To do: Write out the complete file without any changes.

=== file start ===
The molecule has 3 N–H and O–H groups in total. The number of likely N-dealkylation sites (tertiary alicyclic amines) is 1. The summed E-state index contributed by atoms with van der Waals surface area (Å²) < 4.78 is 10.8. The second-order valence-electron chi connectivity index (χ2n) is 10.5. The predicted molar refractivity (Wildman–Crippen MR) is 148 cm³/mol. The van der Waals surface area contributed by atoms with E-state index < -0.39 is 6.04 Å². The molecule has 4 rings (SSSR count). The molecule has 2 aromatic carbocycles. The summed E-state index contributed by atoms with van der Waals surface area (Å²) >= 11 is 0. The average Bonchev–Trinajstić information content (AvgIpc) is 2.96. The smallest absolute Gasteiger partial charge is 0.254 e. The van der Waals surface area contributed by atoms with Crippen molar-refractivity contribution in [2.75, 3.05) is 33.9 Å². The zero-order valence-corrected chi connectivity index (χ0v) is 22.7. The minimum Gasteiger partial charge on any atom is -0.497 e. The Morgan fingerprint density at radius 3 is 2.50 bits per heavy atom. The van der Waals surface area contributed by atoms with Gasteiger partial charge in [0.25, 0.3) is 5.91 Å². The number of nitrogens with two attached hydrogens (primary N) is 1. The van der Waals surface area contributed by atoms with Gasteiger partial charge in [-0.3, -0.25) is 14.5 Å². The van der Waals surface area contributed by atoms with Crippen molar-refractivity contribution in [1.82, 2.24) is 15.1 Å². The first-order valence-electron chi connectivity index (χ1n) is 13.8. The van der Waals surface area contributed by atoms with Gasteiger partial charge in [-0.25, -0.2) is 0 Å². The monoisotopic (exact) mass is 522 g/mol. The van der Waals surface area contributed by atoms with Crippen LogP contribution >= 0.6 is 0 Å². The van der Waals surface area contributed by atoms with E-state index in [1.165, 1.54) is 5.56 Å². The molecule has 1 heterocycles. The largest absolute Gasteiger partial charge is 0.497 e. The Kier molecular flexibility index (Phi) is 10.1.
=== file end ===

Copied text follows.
The molecule has 3 N–H and O–H groups in total. The number of likely N-dealkylation sites (tertiary alicyclic amines) is 1. The summed E-state index contributed by atoms with van der Waals surface area (Å²) < 4.78 is 10.8. The second-order valence-electron chi connectivity index (χ2n) is 10.5. The predicted molar refractivity (Wildman–Crippen MR) is 148 cm³/mol. The van der Waals surface area contributed by atoms with E-state index < -0.39 is 6.04 Å². The molecule has 4 rings (SSSR count). The molecule has 2 aromatic carbocycles. The summed E-state index contributed by atoms with van der Waals surface area (Å²) >= 11 is 0. The average Bonchev–Trinajstić information content (AvgIpc) is 2.96. The smallest absolute Gasteiger partial charge is 0.254 e. The van der Waals surface area contributed by atoms with Crippen molar-refractivity contribution in [2.75, 3.05) is 33.9 Å². The zero-order valence-corrected chi connectivity index (χ0v) is 22.7. The minimum Gasteiger partial charge on any atom is -0.497 e. The Morgan fingerprint density at radius 3 is 2.50 bits per heavy atom. The van der Waals surface area contributed by atoms with Gasteiger partial charge in [0.25, 0.3) is 5.91 Å². The number of nitrogens with two attached hydrogens (primary N) is 1. The van der Waals surface area contributed by atoms with Gasteiger partial charge in [-0.3, -0.25) is 14.5 Å². The van der Waals surface area contributed by atoms with Crippen molar-refractivity contribution in [1.82, 2.24) is 15.1 Å². The first-order valence-electron chi connectivity index (χ1n) is 13.8. The van der Waals surface area contributed by atoms with Gasteiger partial charge in [-0.25, -0.2) is 0 Å². The monoisotopic (exact) mass is 522 g/mol. The van der Waals surface area contributed by atoms with Crippen LogP contribution >= 0.6 is 0 Å². The van der Waals surface area contributed by atoms with E-state index in [1.165, 1.54) is 5.56 Å². The molecule has 1 heterocycles. The largest absolute Gasteiger partial charge is 0.497 e. The Kier molecular flexibility index (Phi) is 10.1.